Nereid,

Thanks for clarifying and putting a better answer to my post!

Cheers to you and Dale Botha--the original questioner

Dale Botha
2010-Jul-21, 01:25 PM
Cheers to you and Dale Botha--the original questioner

Cool cool!

Back at you - - Nereid and John Jaksich

1. Are the relative brightnesses of the individual lines for a specific molecules/atoms unique at specific temperatures as well?

2. If one has a spectrum with many lines is it safe to assume that the temperature determining the strength of those lines is constant for each molecule/atom causing those lines?

Sorry for continued questions...I often find it very difficult to nail down a specific piece of info on a topic where the only other alternative is pile through mounds of very technical literature!!

Thanks, Dale

Nereid
2010-Jul-21, 04:59 PM
Cool cool!

Back at you - - Nereid and John Jaksich

1. Are the relative brightnesses of the individual lines for a specific molecules/atoms unique at specific temperatures as well?
I'm not sure I understand the question, so what follows may not be a good answer.

Let's take a simple spectrum, with only hydrogen lines, of the Balmer series, in it. Let's also assume that the object emitting the spectrum is at a single temperature.

The strengths of each of the Balmer lines - as measured by something called 'equivalent width' - will be related to each other in a way that depends solely on the temperature (assuming that the source can vary in temperature and no other parameter).

In general, however, the strengths of the lines - of one atomic/ionic/molecular species - will depend on several factors in addition to temperature; for example, surface gravity (or pressure), composition, and how different layers in the source vary (the light we 'see' in a spectrum comes not from a zero-depth surface - except for white dwarfs! - but from several layers, and may be many tens of thousands of km thick!).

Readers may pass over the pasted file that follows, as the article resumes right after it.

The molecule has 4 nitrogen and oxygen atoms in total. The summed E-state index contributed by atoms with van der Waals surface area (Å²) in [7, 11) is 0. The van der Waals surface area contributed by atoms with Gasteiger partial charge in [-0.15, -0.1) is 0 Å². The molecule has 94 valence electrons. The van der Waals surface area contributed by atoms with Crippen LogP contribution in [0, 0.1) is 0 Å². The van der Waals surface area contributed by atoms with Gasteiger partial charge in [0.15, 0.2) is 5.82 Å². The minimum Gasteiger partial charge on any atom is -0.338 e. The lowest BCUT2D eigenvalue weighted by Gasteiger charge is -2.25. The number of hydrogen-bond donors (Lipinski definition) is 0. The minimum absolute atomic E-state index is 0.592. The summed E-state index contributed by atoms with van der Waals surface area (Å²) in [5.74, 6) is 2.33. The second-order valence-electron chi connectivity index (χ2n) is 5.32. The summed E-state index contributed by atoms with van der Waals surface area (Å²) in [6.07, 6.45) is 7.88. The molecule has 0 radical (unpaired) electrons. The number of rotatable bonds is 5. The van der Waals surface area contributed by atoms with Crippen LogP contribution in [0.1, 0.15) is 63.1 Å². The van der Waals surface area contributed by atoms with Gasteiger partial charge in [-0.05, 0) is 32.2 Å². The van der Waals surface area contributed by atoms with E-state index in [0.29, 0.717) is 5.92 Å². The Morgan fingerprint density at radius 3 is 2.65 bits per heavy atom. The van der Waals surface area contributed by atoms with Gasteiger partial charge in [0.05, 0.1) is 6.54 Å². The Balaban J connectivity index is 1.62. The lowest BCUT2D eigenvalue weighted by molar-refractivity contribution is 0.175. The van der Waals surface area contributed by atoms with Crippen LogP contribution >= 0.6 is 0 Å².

2. If one has a spectrum with many lines is it safe to assume that the temperature determining the strength of those lines is constant for each molecule/atom causing those lines?
In general, no ... because there may be many parts of the source that contribute to the line, and they may be at very different physical conditions. For example, the spectrum of a distant galaxy is the sum ('integrated') of the light from the billions of stars in the galaxy (and, if it's a spiral, the many nebulae too).



Sorry for continued questions...I often find it very difficult to nail down a specific piece of info on a topic where the only other alternative is pile through mounds of very technical literature!!

Thanks, Dale
Hey, that's what we're here for! :)

The more questions, the merrier.

Dale Botha
2010-Jul-22, 12:38 PM
I'm not sure I understand the question, so what follows may not be a good answer.

Let's take a simple spectrum, with only hydrogen lines, of the Balmer series, in it. Let's also assume that the object emitting the spectrum is at a single temperature.

The strengths of each of the Balmer lines - as measured by something called 'equivalent width' - will be related to each other in a way that depends solely on the temperature (assuming that the source can vary in temperature and no other parameter).
Equivalent Width....is that actually the width of the lines? I thought the strength of a line was a count of the number of photons at that specific frequency!? If the strength is measured by their width does that mean that there is a slight change in the individual frequencies of the photons? Or is it just an effect caused by the way in which the spectrum is 'recorded' (experimental error)?


In general, however, the strengths of the lines - of one atomic/ionic/molecular species - will depend on several factors in addition to temperature; for example, surface gravity (or pressure), composition, and how different layers in the source vary (the light we 'see' in a spectrum comes not from a zero-depth surface - except for white dwarfs! - but from several layers, and may be many tens of thousands of km thick!). Got it!


In general, no ... because there may be many parts of the source that contribute to the line, and they may be at very different physical conditions. For example, the spectrum of a distant galaxy is the sum ('integrated') of the light from the billions of stars in the galaxy (and, if it's a spiral, the many nebulae too). Cool. This can be tricky subject I see! Are you involved in spectroscopy?

Nereid
2010-Jul-22, 01:07 PM